And then I measured everything again.

And one more time.

It was doable — the measuring tape doesn’t lie — but with the RV parked where it was, I’d best make my approach down the driveway. It was important to come in slowly and not overshoot the platform. If I landed where I should on the platform, everything would be fine.

Yes, it would. I had to tell myself several times. It sure looked close. But then again, every time I land at the fuel island at Wenatchee airport, it’s a lot closer than this.

I shut the big garage door and locked up the building.

The Moment of Truth

I left at 10:30 AM to do my flight. I stopped at Pangborn Airport, fueled up, and met my passengers. We went on a scenic flight up the Methow to view the fire damage, then cut over the mountains to Chelan where we landed in front of Tsillan Cellars Winery. Bob, the owner, walked down with a glass of wine to greet us. My passengers treated me to lunch at the restaurant there before I flew us back to Wenatchee.

Then they were gone and the moment of truth had arrived.

It was right about then that I realized that I’d never landed on this platform before. In fact, the only time I’d ever landed on anything resembling a raised platform was back in 2002 when I landed my old R22 on the back of a trailer.

Well, there’s a first time for everything, huh?

I started up the helicopter — now very light with only about 15 gallons of fuel on board — and headed home. It’s a 3-minute flight.

Instead of approaching from below over my Lookout Point bench, I came in slightly above my landing zone, a bit more to the east. I slowed down to a walking pace before I reached my driveway just behind my shed and chicken coop. Then I moved forward slowly, got myself over the landing pad, and lowered the helicopter down onto it. I had a moment of doubt when I worried that my left skid might be over the gap between the dolly’s two landing platforms and that made me double-think my landing. I wiggled a bit, inched higher, shifted to the left a little, and set it down. The rear of the skids landed first, as they usually do when I’m alone. Then the front. Nice and solid. No movement on the platform.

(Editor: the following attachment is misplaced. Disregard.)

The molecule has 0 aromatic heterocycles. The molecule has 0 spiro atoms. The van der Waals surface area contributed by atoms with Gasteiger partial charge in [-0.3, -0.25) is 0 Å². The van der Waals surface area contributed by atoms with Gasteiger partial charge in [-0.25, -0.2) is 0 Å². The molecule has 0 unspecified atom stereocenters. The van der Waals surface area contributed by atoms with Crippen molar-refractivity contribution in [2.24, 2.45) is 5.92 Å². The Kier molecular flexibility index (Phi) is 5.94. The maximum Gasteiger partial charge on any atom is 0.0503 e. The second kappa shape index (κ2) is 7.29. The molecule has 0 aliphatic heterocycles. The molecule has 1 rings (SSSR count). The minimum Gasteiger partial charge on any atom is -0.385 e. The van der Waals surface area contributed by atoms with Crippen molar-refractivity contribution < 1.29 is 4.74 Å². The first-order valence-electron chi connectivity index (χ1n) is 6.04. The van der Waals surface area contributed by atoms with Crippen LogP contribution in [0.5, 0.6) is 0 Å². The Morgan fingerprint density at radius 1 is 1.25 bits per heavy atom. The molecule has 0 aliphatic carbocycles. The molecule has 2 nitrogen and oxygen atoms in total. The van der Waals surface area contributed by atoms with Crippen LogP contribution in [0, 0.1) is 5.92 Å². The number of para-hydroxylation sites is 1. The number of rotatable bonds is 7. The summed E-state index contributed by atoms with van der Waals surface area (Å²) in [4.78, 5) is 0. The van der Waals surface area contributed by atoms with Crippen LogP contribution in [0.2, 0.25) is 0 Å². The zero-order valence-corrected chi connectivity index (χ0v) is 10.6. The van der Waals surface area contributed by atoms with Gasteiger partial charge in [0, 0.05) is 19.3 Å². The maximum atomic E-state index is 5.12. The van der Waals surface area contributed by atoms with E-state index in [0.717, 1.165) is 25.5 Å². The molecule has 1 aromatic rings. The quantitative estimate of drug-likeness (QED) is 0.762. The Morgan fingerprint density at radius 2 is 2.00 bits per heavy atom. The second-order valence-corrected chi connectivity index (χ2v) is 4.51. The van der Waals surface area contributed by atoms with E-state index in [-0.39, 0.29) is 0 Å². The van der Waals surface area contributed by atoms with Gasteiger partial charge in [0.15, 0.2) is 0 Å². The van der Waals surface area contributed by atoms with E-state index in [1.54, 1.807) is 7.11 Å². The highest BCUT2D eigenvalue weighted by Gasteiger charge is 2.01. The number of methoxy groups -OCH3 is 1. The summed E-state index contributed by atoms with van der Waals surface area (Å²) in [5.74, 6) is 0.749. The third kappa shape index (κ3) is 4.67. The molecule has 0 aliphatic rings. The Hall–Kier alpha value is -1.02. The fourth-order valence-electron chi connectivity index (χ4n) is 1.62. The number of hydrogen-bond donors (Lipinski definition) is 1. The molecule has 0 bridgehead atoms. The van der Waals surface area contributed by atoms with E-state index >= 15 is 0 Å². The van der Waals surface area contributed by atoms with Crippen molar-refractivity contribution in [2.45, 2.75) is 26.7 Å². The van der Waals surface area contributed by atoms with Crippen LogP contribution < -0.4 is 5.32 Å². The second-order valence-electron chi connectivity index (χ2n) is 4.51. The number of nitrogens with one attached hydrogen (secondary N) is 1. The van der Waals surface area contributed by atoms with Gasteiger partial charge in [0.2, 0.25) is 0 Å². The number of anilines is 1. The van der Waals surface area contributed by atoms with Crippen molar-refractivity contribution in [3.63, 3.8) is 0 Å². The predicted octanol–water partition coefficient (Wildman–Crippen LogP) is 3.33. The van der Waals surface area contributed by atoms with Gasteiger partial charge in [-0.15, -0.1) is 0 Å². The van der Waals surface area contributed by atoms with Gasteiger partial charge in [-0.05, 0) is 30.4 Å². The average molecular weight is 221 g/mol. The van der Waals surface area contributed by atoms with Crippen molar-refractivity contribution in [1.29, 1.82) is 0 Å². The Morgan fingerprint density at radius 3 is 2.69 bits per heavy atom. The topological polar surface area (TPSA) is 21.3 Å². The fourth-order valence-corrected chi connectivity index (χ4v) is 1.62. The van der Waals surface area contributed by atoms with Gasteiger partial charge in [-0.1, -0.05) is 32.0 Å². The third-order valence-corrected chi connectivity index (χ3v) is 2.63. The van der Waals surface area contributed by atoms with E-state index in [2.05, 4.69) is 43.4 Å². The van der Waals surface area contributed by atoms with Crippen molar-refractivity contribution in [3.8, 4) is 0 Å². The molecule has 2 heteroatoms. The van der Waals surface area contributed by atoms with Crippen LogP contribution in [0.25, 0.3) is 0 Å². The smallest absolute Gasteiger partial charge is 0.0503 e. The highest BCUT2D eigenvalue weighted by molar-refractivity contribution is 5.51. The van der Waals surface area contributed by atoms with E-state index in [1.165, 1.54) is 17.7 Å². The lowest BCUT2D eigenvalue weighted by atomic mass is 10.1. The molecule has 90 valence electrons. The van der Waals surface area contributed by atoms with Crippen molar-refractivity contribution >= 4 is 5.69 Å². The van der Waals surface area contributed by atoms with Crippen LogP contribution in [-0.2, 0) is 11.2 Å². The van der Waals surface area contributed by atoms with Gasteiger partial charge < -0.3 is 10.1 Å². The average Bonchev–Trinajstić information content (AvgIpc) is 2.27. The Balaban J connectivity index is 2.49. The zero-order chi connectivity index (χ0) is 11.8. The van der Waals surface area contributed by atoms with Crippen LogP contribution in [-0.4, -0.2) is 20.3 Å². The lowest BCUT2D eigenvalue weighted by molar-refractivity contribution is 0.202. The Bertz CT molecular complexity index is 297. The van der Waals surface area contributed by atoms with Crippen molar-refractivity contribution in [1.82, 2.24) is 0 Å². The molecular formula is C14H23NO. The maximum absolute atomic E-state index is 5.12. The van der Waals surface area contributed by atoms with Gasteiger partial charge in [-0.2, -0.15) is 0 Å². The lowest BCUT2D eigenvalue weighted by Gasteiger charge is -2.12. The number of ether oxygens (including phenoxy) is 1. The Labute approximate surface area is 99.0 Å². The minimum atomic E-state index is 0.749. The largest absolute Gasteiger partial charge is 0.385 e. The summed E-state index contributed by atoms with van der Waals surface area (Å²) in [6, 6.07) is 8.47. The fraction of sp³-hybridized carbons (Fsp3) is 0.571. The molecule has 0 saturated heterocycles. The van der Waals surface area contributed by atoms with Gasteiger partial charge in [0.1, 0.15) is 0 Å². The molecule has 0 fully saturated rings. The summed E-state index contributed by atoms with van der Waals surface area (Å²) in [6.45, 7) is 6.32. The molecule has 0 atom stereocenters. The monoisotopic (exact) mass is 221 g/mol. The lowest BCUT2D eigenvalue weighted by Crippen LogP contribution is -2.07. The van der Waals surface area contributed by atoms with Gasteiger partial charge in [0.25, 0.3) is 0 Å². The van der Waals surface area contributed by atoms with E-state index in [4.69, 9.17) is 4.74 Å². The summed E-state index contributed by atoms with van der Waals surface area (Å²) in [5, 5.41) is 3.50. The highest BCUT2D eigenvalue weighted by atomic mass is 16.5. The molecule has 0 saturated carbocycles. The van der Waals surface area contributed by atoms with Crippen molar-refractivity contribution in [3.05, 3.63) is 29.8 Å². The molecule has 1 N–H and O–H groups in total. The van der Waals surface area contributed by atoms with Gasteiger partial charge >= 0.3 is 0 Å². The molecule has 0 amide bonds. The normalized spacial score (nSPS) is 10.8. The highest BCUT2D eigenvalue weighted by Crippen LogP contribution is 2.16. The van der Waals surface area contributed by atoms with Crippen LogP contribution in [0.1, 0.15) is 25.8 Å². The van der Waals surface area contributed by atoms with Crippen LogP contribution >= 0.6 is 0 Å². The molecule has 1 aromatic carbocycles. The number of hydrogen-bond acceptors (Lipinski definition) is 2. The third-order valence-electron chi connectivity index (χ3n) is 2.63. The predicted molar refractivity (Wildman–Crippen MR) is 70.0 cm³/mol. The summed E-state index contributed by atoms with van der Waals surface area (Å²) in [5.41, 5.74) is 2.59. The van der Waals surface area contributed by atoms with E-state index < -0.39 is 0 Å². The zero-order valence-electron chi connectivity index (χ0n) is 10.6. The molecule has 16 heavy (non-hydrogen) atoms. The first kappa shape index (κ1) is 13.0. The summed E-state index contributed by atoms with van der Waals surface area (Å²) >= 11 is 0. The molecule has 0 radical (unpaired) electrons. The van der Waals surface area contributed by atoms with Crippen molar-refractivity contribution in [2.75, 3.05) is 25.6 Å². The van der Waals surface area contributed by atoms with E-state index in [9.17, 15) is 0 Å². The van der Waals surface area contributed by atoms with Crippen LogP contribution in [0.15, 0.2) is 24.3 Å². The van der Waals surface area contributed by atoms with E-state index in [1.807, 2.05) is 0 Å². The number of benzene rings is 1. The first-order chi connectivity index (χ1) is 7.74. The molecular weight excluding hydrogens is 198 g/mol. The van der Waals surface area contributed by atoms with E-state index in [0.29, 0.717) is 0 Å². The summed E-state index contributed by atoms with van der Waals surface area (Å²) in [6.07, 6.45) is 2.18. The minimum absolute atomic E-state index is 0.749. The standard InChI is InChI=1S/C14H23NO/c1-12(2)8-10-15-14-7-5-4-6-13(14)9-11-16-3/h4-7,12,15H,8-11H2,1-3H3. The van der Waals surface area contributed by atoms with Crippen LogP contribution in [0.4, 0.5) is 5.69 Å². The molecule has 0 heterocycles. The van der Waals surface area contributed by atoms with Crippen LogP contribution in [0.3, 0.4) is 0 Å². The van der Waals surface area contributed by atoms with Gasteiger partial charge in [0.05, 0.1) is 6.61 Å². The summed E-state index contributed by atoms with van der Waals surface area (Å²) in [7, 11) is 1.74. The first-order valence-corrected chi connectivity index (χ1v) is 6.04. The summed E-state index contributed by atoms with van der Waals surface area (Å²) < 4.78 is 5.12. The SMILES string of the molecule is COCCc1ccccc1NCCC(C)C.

Helicopter on Platform
Success!

Needless to say, I was thrilled.

I went into my RV to let Penny out while the blades slowed to a stop. I took a bunch of photos. I opened the big garage door all the way and locked it in the up position. Then I locked the helicopter’s blades into a front/back position, got on the ATV, started it up, and began rolling it backwards into the building.

The door was supposed to be 14 feet tall. The helicopter’s mast is 10’9″ tall. The platform was 18 inches tall. It should fit, right? Of course it did! But it wasn’t until I actually rolled it in that I believed it.

Not Perfect
My landing wasn’t perfect. I could have been forward 6-10 inches and left about 6 inches. When I get a chance, I’ll repaint the surface with better markers. And next time, with the hard rubber chocks handy, I’ll move the platform a bit closer to the edge of the pavement.

The only trouble I had was the fact that my furniture was pushed up against that back wall. With the ATV in front and the helicopter not quite as far forward as it could be, I didn’t have enough room to pull in all the way with the ATV. So I unhooked it, moved it out of the way, and pushed the dolly in the rest of the way. It was remarkably easy to push on the level ground, considering it weighed at least 1800 pounds with the helicopter on it. It was in far enough to close the garage door.

In the Garage
Good thing I didn’t put that arc lamp on a longer chain! It clears the rotor hub by about a foot and a half. In the future, I’ll be parking to one side or another anyway.